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28 Jun 2019

The change from Pap smear tests to human papillomavirus (HPV) testing made by the National Cervical Screening Program (NCSP) in 2017 is resulting in earlier detection of potential cancer-causing infections.

The switch from biennial cytological Pap testing of asymptomatic women aged 18–69 years, to five-yearly primary HPV testing of women aged 25–74 years was a ‘major paradigm shift’, according to Dr Dorothy Machalek from the Centre for Women’s Infectious Diseases at Melbourne’s Royal Women’s Hospital.

Dr Machalek led a research team whose findings have bene recently published in the Medical Journal of Australia.

The NCSP Renewal program distinguishes between HPV specimens submitted for primary screening and those submitted for other indications (non-screening), requiring laboratories to classify all tests accordingly for Medicare billing purposes and for patient management.

Women with non-screening tests are regarded as being at higher risk than other women because of their symptoms or signs or a prior cervical abnormality.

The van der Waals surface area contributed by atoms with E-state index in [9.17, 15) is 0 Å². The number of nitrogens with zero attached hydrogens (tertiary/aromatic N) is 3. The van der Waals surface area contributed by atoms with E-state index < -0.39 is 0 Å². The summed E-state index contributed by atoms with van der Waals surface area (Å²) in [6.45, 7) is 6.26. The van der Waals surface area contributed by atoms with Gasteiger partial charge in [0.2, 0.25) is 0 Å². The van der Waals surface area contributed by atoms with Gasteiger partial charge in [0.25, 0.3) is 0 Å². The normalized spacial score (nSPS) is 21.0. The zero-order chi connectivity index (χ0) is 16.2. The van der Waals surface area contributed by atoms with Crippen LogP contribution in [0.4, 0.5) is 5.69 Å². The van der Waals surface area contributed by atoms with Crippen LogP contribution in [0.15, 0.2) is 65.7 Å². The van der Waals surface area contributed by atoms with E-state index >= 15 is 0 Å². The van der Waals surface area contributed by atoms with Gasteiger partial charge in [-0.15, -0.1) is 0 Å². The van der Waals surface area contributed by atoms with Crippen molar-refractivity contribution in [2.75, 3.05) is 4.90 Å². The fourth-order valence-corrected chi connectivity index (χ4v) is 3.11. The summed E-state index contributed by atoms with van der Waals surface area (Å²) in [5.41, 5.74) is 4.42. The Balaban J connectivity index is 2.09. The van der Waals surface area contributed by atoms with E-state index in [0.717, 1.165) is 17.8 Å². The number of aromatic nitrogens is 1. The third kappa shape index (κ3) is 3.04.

Machalek and colleagues conducted a retrospective review of 195 606 specimens submitted for HPV testing between December 2017 and 31 May 2018, to measure HPV testing patterns and rates of oncogenic HPV-positivity.

Oncogenic HPV was detected in 8.1 per cent of screening tests and 20.9 per cent of non-screening tests. Among oncogenic HPV-positive screening tests from women of recommended screening age (25–74 years), 35.5 per cent also had a cytologic abnormality. The proportion of HPV16/18-positive samples with high-grade abnormality was 15.3 per cent. For samples positive for other oncogenic HPV types, the proportion was 6.3 per cent. Repeat HPV testing after 12 months was recommended for 5.4 per cent and direct colposcopy for 2.6 per cent of screened women aged 25–74 years.

“A key finding was that the rate of referral to colposcopy based on HPV primary screening sample results for women of recommended screening age (2.6 per cent) was considerably higher than that based on historical primary cytology screening results from our laboratory (0.8 per cent),” Dr Machalek and colleagues wrote.

“The higher rate is broadly consistent with clinical trial data and predictions from modelling.

“The switch from cytology- to primary HPV-based screening in Australia will ensure cervical screening is evidence-based and best practice.

“While the predicted long-term benefits are substantial, timely monitoring of the transitional phase is critical for ensuring the program performs as expected and community confidence in the policy is maintained.”

 


Published: 28 Jun 2019